An antenna is a vital component of an RFID reader that helps with its performance. It sends electromagnetic waves with both electrical and magnetic properties that cause a reaction in the tags. RFID readers use different types of antennas that differ in the shape and polarization of the signal they produce.

The polarization of an RFID antenna is crucial because it determines whether the electromagnetic waves radiate in a vertical or horizontal direction. Linear polarized antennas transmit radio frequency signals in one plane while circular polarization radiates the signal in a sphere, either clockwise or counterclockwise. The best polarization for an RFID antenna is the one that matches up with the tag’s polarization and is compatible with its orientation.

RFID tags are small devices that store information such as an ID number and a status (High or Low). They can be attached to products in retail, manufacturing, and distribution settings. Some tags have sensors that collect data from a product, such as the temperature of perishable goods.

RFID is a wireless technology that allows tags to communicate with a reader and exchange information. It offers greater flexibility and faster data transfer rates than barcodes and other forms of identification. RFID is particularly useful in retail, where items move quickly and are packed in a variety of shapes and sizes. It is also used to track tools, equipment, inventory, assets, and people.

Software Development Kit (SDK)

A software development kit (SDK) is a set of programming tools that enable users to create applications or APIs that interact with an RFID reader and provide data back to the user’s application. Typically, these kits include an integrated development PVC Card environment (IDE) that allows developers to work with the reader’s application programming interface through a visual editor and debugger.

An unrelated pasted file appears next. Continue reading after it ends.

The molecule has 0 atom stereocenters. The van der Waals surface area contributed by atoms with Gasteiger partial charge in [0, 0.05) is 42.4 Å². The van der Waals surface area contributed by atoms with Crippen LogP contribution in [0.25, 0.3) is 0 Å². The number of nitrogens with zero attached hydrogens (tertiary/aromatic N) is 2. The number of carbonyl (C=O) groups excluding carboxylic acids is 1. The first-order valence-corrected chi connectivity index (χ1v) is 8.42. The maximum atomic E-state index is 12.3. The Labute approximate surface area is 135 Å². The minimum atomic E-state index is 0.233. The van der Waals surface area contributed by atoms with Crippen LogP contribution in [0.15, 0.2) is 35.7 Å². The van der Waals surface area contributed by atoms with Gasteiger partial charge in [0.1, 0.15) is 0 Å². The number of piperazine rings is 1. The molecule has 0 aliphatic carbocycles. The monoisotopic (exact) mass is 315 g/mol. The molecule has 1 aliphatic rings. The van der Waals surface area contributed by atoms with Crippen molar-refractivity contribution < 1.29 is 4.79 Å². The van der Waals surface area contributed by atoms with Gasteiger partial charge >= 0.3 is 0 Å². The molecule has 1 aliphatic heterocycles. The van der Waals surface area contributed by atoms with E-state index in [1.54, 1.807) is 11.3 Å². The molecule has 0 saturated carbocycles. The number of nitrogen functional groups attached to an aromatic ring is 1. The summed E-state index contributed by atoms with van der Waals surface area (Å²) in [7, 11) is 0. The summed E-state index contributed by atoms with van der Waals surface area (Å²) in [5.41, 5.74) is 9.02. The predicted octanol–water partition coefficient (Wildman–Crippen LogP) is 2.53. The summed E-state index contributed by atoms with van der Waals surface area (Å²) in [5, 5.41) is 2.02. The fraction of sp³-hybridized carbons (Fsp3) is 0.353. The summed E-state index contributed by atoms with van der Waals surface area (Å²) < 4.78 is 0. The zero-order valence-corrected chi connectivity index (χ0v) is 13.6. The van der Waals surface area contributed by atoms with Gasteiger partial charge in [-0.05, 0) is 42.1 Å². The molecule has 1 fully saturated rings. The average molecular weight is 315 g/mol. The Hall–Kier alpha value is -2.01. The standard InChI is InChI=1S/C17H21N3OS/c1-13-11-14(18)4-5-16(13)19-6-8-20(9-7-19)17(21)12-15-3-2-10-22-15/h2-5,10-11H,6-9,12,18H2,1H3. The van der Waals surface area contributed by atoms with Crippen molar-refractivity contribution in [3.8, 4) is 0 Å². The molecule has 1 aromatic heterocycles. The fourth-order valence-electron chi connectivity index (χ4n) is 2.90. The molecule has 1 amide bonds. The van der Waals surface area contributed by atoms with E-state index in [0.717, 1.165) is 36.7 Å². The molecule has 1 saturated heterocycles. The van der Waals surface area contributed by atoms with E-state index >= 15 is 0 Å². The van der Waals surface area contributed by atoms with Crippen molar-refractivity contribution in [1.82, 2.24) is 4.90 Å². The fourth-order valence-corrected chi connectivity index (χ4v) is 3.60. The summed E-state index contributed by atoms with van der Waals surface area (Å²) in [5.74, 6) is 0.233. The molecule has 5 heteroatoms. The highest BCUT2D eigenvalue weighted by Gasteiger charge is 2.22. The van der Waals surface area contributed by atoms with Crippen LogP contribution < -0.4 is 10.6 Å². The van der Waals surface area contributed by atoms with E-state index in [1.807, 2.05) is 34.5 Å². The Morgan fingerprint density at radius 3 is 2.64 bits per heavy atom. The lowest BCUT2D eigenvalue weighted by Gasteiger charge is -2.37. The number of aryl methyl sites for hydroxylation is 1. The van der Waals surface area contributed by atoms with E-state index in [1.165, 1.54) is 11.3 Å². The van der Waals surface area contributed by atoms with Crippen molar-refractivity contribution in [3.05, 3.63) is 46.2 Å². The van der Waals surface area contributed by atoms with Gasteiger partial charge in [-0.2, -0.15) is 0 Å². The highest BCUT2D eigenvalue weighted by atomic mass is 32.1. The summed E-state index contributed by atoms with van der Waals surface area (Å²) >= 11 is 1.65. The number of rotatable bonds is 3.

The TERTIUM BLE RFID SDK allows you to develop and deploy an app that can interact with our readers through the Bluetooth Low Energy communication standard. This app can be used for a variety of RFID-related tasks such as management, inventory, asset tracking and many more.

FEIG Electronics is constantly striving for improvement and provides superb customer support to accompany their RFID solutions. In this episode of the Identify Podcast, field applications engineer Sascha Brueck dives into FEIG’s software development kits, which allow system and application integrators as well as third-party product developers to integrate FEIG RFID readers with all their functions into their own software systems.

Unitech RFID SDK is a comprehensive set of tools that streamlines the process of writing codes to control an RFID device. With this versatile and intuitive tool, developers can build customized apps in their preferred programming language such as Java for Android devices, Swift or Object-C for iOS, or C# for Windows. The advanced ASCII 2 protocol offers easy to use commands and parameters allowing developers to make maximum use of the Unitech RFID device.